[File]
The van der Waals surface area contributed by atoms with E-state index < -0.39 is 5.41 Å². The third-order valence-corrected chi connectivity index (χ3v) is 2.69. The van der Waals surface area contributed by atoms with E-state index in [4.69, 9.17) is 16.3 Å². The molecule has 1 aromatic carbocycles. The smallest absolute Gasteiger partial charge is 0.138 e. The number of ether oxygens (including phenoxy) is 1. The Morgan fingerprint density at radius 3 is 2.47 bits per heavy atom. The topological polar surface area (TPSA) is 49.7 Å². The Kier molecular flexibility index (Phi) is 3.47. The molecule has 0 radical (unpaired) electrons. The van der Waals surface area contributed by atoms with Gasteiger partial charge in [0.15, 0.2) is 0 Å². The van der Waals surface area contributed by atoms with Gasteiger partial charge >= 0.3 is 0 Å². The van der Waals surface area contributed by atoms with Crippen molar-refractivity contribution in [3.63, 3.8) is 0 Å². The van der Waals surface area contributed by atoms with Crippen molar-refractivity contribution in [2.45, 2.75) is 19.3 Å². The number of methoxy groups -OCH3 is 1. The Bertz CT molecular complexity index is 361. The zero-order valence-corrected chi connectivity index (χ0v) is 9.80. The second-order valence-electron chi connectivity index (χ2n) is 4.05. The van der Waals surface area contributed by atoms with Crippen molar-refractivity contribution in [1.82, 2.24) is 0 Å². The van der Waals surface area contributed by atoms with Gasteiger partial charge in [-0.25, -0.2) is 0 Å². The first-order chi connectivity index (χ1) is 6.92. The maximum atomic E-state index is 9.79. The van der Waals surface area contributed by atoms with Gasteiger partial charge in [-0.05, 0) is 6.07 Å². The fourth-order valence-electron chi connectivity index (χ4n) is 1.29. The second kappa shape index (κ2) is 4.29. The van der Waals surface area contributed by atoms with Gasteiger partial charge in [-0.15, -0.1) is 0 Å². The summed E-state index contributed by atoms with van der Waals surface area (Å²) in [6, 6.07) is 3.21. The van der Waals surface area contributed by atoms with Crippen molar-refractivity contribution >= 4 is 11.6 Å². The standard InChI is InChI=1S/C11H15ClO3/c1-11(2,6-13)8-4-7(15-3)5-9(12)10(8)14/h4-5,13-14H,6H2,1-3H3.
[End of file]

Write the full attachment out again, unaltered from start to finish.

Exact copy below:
The van der Waals surface area contributed by atoms with E-state index < -0.39 is 5.41 Å². The third-order valence-corrected chi connectivity index (χ3v) is 2.69. The van der Waals surface area contributed by atoms with E-state index in [4.69, 9.17) is 16.3 Å². The molecule has 1 aromatic carbocycles. The smallest absolute Gasteiger partial charge is 0.138 e. The number of ether oxygens (including phenoxy) is 1. The Morgan fingerprint density at radius 3 is 2.47 bits per heavy atom. The topological polar surface area (TPSA) is 49.7 Å². The Kier molecular flexibility index (Phi) is 3.47. The molecule has 0 radical (unpaired) electrons. The van der Waals surface area contributed by atoms with Gasteiger partial charge in [0.15, 0.2) is 0 Å². The van der Waals surface area contributed by atoms with Gasteiger partial charge >= 0.3 is 0 Å². The van der Waals surface area contributed by atoms with Crippen molar-refractivity contribution in [3.63, 3.8) is 0 Å². The van der Waals surface area contributed by atoms with Crippen molar-refractivity contribution in [2.45, 2.75) is 19.3 Å². The number of methoxy groups -OCH3 is 1. The Bertz CT molecular complexity index is 361. The zero-order valence-corrected chi connectivity index (χ0v) is 9.80. The second-order valence-electron chi connectivity index (χ2n) is 4.05. The van der Waals surface area contributed by atoms with Crippen molar-refractivity contribution in [1.82, 2.24) is 0 Å². The van der Waals surface area contributed by atoms with Gasteiger partial charge in [-0.25, -0.2) is 0 Å². The first-order chi connectivity index (χ1) is 6.92. The maximum atomic E-state index is 9.79. The van der Waals surface area contributed by atoms with Gasteiger partial charge in [-0.05, 0) is 6.07 Å². The fourth-order valence-electron chi connectivity index (χ4n) is 1.29. The second kappa shape index (κ2) is 4.29. The van der Waals surface area contributed by atoms with Gasteiger partial charge in [-0.15, -0.1) is 0 Å². The summed E-state index contributed by atoms with van der Waals surface area (Å²) in [6, 6.07) is 3.21. The van der Waals surface area contributed by atoms with Crippen molar-refractivity contribution >= 4 is 11.6 Å². The standard InChI is InChI=1S/C11H15ClO3/c1-11(2,6-13)8-4-7(15-3)5-9(12)10(8)14/h4-5,13-14H,6H2,1-3H3.